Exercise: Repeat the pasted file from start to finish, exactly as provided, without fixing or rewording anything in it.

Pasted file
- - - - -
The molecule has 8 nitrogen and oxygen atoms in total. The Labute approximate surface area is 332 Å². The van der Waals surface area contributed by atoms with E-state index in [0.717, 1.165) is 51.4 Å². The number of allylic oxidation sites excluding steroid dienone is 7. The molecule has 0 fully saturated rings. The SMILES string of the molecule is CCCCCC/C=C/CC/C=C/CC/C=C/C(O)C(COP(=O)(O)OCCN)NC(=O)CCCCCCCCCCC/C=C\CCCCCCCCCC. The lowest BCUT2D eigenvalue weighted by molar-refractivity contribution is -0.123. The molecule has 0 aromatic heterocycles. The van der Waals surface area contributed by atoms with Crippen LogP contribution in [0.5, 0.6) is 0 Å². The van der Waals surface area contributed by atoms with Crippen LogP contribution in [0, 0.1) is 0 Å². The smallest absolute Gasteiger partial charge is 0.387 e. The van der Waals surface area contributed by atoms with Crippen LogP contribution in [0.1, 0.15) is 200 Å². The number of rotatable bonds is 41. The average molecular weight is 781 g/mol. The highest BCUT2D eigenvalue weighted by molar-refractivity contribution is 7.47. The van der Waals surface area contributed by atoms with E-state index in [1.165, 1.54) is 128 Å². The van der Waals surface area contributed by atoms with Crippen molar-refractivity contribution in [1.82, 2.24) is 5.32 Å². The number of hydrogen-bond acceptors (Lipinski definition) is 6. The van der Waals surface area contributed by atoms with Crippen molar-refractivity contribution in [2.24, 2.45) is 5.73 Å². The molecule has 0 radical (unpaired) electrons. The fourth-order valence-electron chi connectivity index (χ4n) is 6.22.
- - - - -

The molecule has 8 nitrogen and oxygen atoms in total. The Labute approximate surface area is 332 Å². The van der Waals surface area contributed by atoms with E-state index in [0.717, 1.165) is 51.4 Å². The number of allylic oxidation sites excluding steroid dienone is 7. The molecule has 0 fully saturated rings. The SMILES string of the molecule is CCCCCC/C=C/CC/C=C/CC/C=C/C(O)C(COP(=O)(O)OCCN)NC(=O)CCCCCCCCCCC/C=C\CCCCCCCCCC. The lowest BCUT2D eigenvalue weighted by molar-refractivity contribution is -0.123. The molecule has 0 aromatic heterocycles. The van der Waals surface area contributed by atoms with Crippen LogP contribution in [0.5, 0.6) is 0 Å². The van der Waals surface area contributed by atoms with Crippen LogP contribution in [0, 0.1) is 0 Å². The smallest absolute Gasteiger partial charge is 0.387 e. The van der Waals surface area contributed by atoms with Crippen LogP contribution in [0.1, 0.15) is 200 Å². The number of rotatable bonds is 41. The average molecular weight is 781 g/mol. The highest BCUT2D eigenvalue weighted by molar-refractivity contribution is 7.47. The van der Waals surface area contributed by atoms with E-state index in [1.165, 1.54) is 128 Å². The van der Waals surface area contributed by atoms with Crippen molar-refractivity contribution in [1.82, 2.24) is 5.32 Å². The number of hydrogen-bond acceptors (Lipinski definition) is 6. The van der Waals surface area contributed by atoms with Crippen molar-refractivity contribution in [2.24, 2.45) is 5.73 Å². The molecule has 0 radical (unpaired) electrons. The fourth-order valence-electron chi connectivity index (χ4n) is 6.22.